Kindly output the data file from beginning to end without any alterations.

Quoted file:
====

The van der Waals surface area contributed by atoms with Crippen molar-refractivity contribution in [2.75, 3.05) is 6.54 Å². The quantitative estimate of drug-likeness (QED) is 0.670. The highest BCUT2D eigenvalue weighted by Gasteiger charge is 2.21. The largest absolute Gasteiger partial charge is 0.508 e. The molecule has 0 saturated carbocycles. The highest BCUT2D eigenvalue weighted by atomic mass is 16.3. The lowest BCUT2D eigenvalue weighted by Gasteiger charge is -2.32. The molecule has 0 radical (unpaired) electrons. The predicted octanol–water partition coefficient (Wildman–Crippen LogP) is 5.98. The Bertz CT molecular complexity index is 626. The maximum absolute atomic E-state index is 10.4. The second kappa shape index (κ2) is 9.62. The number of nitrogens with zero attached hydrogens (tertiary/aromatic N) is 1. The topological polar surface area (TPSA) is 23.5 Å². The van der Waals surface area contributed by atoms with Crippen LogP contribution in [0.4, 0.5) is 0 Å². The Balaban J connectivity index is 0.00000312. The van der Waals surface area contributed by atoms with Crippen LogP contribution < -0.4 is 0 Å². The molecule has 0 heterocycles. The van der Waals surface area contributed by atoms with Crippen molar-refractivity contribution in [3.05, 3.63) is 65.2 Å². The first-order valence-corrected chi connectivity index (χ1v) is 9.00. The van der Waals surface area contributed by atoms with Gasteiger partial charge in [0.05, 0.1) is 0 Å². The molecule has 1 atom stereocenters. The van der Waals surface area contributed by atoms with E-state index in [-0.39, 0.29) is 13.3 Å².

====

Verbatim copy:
The van der Waals surface area contributed by atoms with Crippen molar-refractivity contribution in [2.75, 3.05) is 6.54 Å². The quantitative estimate of drug-likeness (QED) is 0.670. The highest BCUT2D eigenvalue weighted by Gasteiger charge is 2.21. The largest absolute Gasteiger partial charge is 0.508 e. The molecule has 0 saturated carbocycles. The highest BCUT2D eigenvalue weighted by atomic mass is 16.3. The lowest BCUT2D eigenvalue weighted by Gasteiger charge is -2.32. The molecule has 0 radical (unpaired) electrons. The predicted octanol–water partition coefficient (Wildman–Crippen LogP) is 5.98. The Bertz CT molecular complexity index is 626. The maximum absolute atomic E-state index is 10.4. The second kappa shape index (κ2) is 9.62. The number of nitrogens with zero attached hydrogens (tertiary/aromatic N) is 1. The topological polar surface area (TPSA) is 23.5 Å². The van der Waals surface area contributed by atoms with Crippen LogP contribution in [0.4, 0.5) is 0 Å². The Balaban J connectivity index is 0.00000312. The van der Waals surface area contributed by atoms with Crippen LogP contribution < -0.4 is 0 Å². The molecule has 0 heterocycles. The van der Waals surface area contributed by atoms with Crippen molar-refractivity contribution in [3.05, 3.63) is 65.2 Å². The first-order valence-corrected chi connectivity index (χ1v) is 9.00. The van der Waals surface area contributed by atoms with Gasteiger partial charge in [0.05, 0.1) is 0 Å². The molecule has 1 atom stereocenters. The van der Waals surface area contributed by atoms with E-state index in [-0.39, 0.29) is 13.3 Å².